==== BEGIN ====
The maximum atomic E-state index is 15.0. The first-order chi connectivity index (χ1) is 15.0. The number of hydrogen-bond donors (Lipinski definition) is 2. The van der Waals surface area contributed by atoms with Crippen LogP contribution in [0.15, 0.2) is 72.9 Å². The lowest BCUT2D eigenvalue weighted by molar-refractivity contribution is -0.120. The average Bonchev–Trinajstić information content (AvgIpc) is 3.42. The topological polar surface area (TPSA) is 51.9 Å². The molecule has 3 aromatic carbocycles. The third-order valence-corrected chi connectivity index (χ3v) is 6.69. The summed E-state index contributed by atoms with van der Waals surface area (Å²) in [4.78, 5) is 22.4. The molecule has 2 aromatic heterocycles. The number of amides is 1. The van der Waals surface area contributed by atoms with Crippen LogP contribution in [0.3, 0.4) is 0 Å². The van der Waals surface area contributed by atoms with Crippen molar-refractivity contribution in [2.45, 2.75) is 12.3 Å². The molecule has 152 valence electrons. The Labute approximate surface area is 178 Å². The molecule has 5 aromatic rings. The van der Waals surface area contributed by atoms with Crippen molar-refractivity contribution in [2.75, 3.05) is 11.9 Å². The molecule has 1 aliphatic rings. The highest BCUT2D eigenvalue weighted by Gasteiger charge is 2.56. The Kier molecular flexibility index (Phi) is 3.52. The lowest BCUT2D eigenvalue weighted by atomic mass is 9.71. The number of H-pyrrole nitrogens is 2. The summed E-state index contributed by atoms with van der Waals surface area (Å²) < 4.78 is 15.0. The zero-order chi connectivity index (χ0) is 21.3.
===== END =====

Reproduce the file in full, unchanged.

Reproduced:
The maximum atomic E-state index is 15.0. The first-order chi connectivity index (χ1) is 15.0. The number of hydrogen-bond donors (Lipinski definition) is 2. The van der Waals surface area contributed by atoms with Crippen LogP contribution in [0.15, 0.2) is 72.9 Å². The lowest BCUT2D eigenvalue weighted by molar-refractivity contribution is -0.120. The average Bonchev–Trinajstić information content (AvgIpc) is 3.42. The topological polar surface area (TPSA) is 51.9 Å². The molecule has 3 aromatic carbocycles. The third-order valence-corrected chi connectivity index (χ3v) is 6.69. The summed E-state index contributed by atoms with van der Waals surface area (Å²) in [4.78, 5) is 22.4. The molecule has 2 aromatic heterocycles. The number of amides is 1. The van der Waals surface area contributed by atoms with Crippen LogP contribution in [0.3, 0.4) is 0 Å². The van der Waals surface area contributed by atoms with Crippen molar-refractivity contribution in [2.45, 2.75) is 12.3 Å². The molecule has 152 valence electrons. The Labute approximate surface area is 178 Å². The molecule has 5 aromatic rings. The van der Waals surface area contributed by atoms with Crippen molar-refractivity contribution in [2.75, 3.05) is 11.9 Å². The molecule has 1 aliphatic rings. The highest BCUT2D eigenvalue weighted by Gasteiger charge is 2.56. The Kier molecular flexibility index (Phi) is 3.52. The lowest BCUT2D eigenvalue weighted by atomic mass is 9.71. The number of H-pyrrole nitrogens is 2. The summed E-state index contributed by atoms with van der Waals surface area (Å²) < 4.78 is 15.0. The zero-order chi connectivity index (χ0) is 21.3.